While eight teams head off to the knock-out stages of the World Junior Championships in Vancouver, Denmark will be facing relegation
Some countries, like Canada and the United States, are allowed to take certain things for granted in the IIHF. Even when they churn out a sub-par team, the possibility of relegation is never really an issue.
Unbeknownst to many fans, the IIHF is a giant pyramid. It’s not as big as FIFA, and it probably won’t ever be. But there are different tiers of competition in the federation dependent on team quality.
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Canada, USA, Sweden, Russia, Finland (except for that one time) and even the Czech Republic never really have to hear about these. The champions, Switzerland, Slovakia, and Kazakhstan are only the very top of the pyramid.
Right below the championships is the second tier, which is called Division 1. While the countries in this section usually get obliterated whenever they have to face a championship team, Kazakhstan is one of the most dominant groups at that level. Germany won division 1 this time around and will be replacing the loser of Kazakhstan and Denmark in 2020.
That brings us to what this is really about – Denmark. Denmark has been on the verge of becoming a championship-level lock as of late, but they haven’t been able to maintain their success.
Over these last two Championships, their status has come into question. Are they really starting to catch up to their Scandinavian neighbors in Sweden and Finland, or are they destined to bicker with Norway over who gets to be third best?
Denmark made their first Championship appearance in 2008, edging out Latvia and Ukraine in Division 1 the year prior. They got relegated after their first appearance without winning a game.
They returned in 2012, where Latvia edged them out in return, relegating them once again. They also repeated their 0 win performance. They were clearly yet to progress beyond a fringe team.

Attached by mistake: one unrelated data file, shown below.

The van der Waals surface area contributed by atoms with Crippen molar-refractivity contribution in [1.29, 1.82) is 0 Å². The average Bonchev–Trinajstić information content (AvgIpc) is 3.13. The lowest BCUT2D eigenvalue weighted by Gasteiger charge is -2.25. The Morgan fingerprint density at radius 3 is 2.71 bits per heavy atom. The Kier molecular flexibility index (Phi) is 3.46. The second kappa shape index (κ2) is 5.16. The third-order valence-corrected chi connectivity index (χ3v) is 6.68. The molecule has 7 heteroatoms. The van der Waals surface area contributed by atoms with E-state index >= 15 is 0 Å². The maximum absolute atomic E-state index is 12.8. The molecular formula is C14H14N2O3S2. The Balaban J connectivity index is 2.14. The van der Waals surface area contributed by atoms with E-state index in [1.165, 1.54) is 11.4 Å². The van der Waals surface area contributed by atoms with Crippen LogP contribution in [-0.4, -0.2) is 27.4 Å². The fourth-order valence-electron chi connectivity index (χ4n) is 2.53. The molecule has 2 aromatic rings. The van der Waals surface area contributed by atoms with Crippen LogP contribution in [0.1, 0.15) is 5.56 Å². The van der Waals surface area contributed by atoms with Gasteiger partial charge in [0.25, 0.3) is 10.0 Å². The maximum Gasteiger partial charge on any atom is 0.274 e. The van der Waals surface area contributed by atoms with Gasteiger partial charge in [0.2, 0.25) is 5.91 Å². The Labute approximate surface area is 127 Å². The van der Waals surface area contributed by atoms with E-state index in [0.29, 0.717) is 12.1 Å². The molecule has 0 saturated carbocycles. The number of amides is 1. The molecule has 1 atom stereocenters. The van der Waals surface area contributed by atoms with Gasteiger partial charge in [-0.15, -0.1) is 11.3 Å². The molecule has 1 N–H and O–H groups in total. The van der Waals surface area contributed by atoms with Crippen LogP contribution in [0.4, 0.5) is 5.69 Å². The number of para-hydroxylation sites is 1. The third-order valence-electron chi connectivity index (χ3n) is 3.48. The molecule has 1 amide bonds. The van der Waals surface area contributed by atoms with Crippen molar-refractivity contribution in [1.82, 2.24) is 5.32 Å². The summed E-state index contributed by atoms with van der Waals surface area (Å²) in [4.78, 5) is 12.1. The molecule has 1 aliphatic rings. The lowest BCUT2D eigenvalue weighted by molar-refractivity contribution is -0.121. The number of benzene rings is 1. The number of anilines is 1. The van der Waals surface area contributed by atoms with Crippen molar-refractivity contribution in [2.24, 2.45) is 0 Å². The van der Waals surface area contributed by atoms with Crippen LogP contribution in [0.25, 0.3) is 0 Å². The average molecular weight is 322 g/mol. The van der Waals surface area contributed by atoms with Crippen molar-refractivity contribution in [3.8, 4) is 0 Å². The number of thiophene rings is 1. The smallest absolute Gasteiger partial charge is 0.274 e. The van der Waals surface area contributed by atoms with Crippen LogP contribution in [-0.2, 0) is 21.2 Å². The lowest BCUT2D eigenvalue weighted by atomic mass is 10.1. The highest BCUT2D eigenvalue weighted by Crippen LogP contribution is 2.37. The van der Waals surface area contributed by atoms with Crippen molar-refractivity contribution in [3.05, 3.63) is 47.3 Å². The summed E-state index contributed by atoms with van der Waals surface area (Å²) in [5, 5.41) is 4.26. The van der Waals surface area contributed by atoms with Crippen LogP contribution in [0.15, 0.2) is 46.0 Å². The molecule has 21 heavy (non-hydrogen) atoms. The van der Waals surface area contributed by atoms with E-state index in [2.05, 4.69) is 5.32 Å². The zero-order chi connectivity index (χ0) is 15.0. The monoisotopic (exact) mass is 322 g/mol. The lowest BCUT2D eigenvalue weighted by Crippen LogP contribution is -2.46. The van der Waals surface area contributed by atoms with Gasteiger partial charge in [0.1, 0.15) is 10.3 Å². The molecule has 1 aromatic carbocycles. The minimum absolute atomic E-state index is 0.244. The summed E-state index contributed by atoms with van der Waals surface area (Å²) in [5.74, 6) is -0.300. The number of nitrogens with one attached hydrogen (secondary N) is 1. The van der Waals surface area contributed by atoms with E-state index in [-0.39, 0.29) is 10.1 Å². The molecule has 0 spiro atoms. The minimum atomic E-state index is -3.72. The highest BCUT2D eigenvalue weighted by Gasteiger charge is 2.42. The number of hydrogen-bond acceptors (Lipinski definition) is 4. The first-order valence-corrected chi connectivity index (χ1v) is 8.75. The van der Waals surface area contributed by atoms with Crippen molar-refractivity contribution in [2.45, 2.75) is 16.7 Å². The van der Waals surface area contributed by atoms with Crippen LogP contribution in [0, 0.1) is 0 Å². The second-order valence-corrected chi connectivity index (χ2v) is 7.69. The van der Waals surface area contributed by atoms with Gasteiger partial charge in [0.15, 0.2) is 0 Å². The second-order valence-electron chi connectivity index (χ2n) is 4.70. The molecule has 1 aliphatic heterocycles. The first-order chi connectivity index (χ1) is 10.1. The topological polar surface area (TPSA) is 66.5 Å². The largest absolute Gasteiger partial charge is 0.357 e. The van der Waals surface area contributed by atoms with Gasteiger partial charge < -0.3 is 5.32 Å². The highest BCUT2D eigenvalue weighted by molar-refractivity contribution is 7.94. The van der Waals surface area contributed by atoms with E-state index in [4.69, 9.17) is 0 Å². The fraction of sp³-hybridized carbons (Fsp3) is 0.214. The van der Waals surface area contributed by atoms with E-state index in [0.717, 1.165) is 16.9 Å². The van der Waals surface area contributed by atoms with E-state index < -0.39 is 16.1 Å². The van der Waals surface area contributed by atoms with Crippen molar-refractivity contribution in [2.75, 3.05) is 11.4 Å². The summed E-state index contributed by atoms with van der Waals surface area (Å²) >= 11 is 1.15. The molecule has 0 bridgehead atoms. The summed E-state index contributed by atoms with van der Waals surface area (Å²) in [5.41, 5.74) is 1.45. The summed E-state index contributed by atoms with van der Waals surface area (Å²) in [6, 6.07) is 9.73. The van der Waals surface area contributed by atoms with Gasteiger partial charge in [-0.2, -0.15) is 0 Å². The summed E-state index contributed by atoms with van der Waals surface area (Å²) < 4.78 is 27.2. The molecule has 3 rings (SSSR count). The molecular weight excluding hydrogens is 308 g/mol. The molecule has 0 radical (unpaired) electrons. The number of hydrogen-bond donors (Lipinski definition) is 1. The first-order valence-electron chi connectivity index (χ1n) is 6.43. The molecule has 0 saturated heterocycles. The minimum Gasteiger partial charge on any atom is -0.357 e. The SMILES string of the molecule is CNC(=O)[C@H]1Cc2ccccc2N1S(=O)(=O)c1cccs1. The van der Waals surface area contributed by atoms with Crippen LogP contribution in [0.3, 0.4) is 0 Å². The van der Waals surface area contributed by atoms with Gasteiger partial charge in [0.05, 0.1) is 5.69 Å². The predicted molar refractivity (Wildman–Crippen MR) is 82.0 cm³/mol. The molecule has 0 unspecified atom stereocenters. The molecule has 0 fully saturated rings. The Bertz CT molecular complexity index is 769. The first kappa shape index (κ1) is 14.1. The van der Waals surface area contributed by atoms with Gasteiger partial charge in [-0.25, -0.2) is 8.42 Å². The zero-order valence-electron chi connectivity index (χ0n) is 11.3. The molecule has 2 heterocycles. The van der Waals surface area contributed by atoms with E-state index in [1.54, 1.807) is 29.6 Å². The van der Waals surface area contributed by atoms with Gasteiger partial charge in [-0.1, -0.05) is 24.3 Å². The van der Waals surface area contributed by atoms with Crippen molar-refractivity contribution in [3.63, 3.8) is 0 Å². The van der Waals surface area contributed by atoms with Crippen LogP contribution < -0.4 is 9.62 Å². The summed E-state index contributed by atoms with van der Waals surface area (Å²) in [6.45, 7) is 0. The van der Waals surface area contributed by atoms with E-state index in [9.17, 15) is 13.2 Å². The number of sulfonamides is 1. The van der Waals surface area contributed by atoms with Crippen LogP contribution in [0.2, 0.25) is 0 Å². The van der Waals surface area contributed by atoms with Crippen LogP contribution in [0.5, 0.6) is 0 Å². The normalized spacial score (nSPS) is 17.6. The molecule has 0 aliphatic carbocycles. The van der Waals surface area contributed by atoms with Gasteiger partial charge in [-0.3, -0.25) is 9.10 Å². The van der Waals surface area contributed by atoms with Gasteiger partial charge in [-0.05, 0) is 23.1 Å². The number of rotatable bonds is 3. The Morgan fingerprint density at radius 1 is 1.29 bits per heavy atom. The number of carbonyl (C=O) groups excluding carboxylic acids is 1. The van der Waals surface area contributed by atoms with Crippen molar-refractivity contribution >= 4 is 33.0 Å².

When they again made their way to the Championships in 2015, Denmark finally started to look more promising. They held the Russians to a shootout in an unexpectedly exciting tournament beginning.
They recorded their first ever win at the top level when they defeated Switzerland 4-3 in a shootout. This put them through to their first ever quarterfinals, where they were blown out 8-0 by Canada.
In 2016, they beat Switzerland again and gave Russia a real hassle in the quarterfinals. In the end, they still lost 4-3. Denmark still looked far from a top team, but their spot in the WJC was beginning to seem more deserved.
Next year, they started to frighten people. They stunned Finland 3-2, kicking off the ladder’s nightmarish 2017 campaign, and topped it off with an overtime victory against the Czechs.
They still couldn’t get past the quarterfinals, but this team was cementing itself as a true top-of-the-pyramid side. Their days fighting for survival were over. Or so it seemed.
What happened to Denmark?
All of the sudden, Denmark has slipped. In place of the fright they brought with them in 2017, they began last year’s WJC with a 9-0 loss to the U.S. They only scored 2 goals and were forced into the relegation round once again. Here, they barely managed to scrape out two wins against Belarus.
If that was the beginning of their rapid decline, this year might be their re-descending into the depths of Division 1. Their now infamous 14-0 loss to Canada was followed by three 4-0 losses.
For the first time in their history at the WJC, they haven’t scored a single goal. Even Kazakhstan has 5. If they don’t beat Kazakhstan in the upcoming best of 3 series, they will be relegated to Division 1.
As a supposedly improving hockey country, their sudden struggles have been rather disappointing. Frederik Andersen and Frans Nielsen are proof that hockey is getting bigger in Denmark, yet these two tournaments make the nation’s future look questionable.
Denmark doesn’t belong in Division 1. They may be yet to prove themselves completely, but they have previously competed with the very best. Another year in relegation will mean another year where they don’t have the opportunity to play against teams that can test them and force their system to improve.
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For Denmark, the upcoming series against the Kazaks may determine their near feature at the WJC.